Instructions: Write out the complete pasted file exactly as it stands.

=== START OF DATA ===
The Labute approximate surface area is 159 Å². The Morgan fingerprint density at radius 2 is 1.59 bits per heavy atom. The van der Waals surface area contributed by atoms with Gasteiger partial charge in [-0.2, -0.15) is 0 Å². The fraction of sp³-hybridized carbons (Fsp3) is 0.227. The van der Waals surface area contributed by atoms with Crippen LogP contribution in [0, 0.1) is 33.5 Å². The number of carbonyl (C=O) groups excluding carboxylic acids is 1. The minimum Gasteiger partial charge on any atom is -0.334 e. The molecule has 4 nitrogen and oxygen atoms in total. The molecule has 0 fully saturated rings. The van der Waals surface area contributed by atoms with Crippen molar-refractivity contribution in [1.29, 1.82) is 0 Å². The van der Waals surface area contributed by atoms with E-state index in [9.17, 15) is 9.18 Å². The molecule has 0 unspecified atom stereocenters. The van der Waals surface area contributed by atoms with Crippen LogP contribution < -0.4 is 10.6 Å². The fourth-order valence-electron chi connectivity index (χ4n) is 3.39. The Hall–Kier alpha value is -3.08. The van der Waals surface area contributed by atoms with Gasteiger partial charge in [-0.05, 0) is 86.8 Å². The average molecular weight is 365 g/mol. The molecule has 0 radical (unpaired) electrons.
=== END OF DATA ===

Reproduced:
The Labute approximate surface area is 159 Å². The Morgan fingerprint density at radius 2 is 1.59 bits per heavy atom. The van der Waals surface area contributed by atoms with Gasteiger partial charge in [-0.2, -0.15) is 0 Å². The fraction of sp³-hybridized carbons (Fsp3) is 0.227. The van der Waals surface area contributed by atoms with Crippen LogP contribution in [0, 0.1) is 33.5 Å². The number of carbonyl (C=O) groups excluding carboxylic acids is 1. The minimum Gasteiger partial charge on any atom is -0.334 e. The molecule has 4 nitrogen and oxygen atoms in total. The molecule has 0 fully saturated rings. The van der Waals surface area contributed by atoms with Crippen molar-refractivity contribution in [1.29, 1.82) is 0 Å². The van der Waals surface area contributed by atoms with E-state index in [9.17, 15) is 9.18 Å². The molecule has 0 unspecified atom stereocenters. The van der Waals surface area contributed by atoms with Crippen LogP contribution < -0.4 is 10.6 Å². The fourth-order valence-electron chi connectivity index (χ4n) is 3.39. The Hall–Kier alpha value is -3.08. The van der Waals surface area contributed by atoms with Gasteiger partial charge in [-0.05, 0) is 86.8 Å². The average molecular weight is 365 g/mol. The molecule has 0 radical (unpaired) electrons.